As Americans suffer under mountains of debt and a collapsing stock market, more educators and parents are realising the value of basic financial literacy. In grade school. So put those towels and volleyballs away, and ship your kids to finance camp WSJ:
In the past, business and finance camps attracted high-achieving high-school students. Now, with the country’s uncertain economy, financial education is expanding to an unlikely audience — younger kids, even grade-school students. They are also reaching out to those from diverse economic backgrounds. And the lessons are surprisingly sophisticated, teaching campers how to rebalance portfolios, invest in real estate and use credit cards without getting dinged on fees.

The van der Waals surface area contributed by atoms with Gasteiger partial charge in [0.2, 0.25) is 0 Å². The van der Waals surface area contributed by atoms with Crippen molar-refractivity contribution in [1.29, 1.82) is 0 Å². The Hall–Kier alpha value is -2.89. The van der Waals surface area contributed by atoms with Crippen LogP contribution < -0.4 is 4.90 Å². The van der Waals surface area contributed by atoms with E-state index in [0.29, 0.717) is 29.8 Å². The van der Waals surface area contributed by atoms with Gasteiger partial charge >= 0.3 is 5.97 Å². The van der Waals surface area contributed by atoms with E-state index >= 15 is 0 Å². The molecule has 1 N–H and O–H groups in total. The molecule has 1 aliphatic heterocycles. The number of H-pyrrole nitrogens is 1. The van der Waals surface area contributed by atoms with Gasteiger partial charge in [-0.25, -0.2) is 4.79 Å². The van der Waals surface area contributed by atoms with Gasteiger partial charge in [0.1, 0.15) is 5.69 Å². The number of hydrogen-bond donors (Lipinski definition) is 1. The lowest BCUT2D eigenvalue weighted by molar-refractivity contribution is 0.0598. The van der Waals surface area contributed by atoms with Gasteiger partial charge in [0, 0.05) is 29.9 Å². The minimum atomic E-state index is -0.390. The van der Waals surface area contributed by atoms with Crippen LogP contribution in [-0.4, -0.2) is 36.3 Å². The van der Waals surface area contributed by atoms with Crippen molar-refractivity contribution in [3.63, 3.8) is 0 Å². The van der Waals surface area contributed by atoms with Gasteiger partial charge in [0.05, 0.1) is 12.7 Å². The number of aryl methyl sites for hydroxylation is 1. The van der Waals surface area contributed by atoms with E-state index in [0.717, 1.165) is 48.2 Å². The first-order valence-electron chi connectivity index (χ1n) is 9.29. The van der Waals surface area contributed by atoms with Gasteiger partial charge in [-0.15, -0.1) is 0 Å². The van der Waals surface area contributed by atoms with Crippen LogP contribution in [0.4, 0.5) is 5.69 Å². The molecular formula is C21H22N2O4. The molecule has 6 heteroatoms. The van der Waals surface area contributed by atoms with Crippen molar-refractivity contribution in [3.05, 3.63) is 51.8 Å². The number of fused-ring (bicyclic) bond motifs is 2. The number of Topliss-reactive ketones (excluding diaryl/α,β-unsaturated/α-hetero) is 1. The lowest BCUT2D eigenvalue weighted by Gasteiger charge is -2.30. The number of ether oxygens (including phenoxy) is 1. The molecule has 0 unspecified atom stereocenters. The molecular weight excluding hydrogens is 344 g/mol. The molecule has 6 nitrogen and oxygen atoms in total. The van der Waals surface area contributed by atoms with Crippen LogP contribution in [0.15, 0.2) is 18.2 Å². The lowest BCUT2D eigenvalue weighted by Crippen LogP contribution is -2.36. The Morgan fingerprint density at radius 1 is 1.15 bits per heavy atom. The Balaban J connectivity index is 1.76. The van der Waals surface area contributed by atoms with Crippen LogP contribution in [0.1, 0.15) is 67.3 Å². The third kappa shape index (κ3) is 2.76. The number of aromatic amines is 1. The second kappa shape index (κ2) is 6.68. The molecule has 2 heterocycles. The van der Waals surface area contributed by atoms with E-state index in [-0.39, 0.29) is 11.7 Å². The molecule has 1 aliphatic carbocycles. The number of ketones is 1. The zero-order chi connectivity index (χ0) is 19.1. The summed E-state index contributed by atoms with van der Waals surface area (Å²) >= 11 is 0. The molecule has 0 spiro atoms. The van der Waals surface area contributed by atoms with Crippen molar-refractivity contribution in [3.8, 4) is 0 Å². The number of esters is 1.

So what will your kids be doing in place of the more traditional canoeing and kickball? Paying fake bills.
At Camp Millionaire, campers in five days create a minieconomy based around “moola” — mock currency that features a cow’s portrait — which kids use to spend, invest in stocks and compete with each other. They also use the fake currency to pay their “bills,” running around and depositing moola in large envelopes with labels like “phone bill” and “credit card bill.” Parents spend the real moola to send their kids to the weeklong session, which ranges from $279 to $300.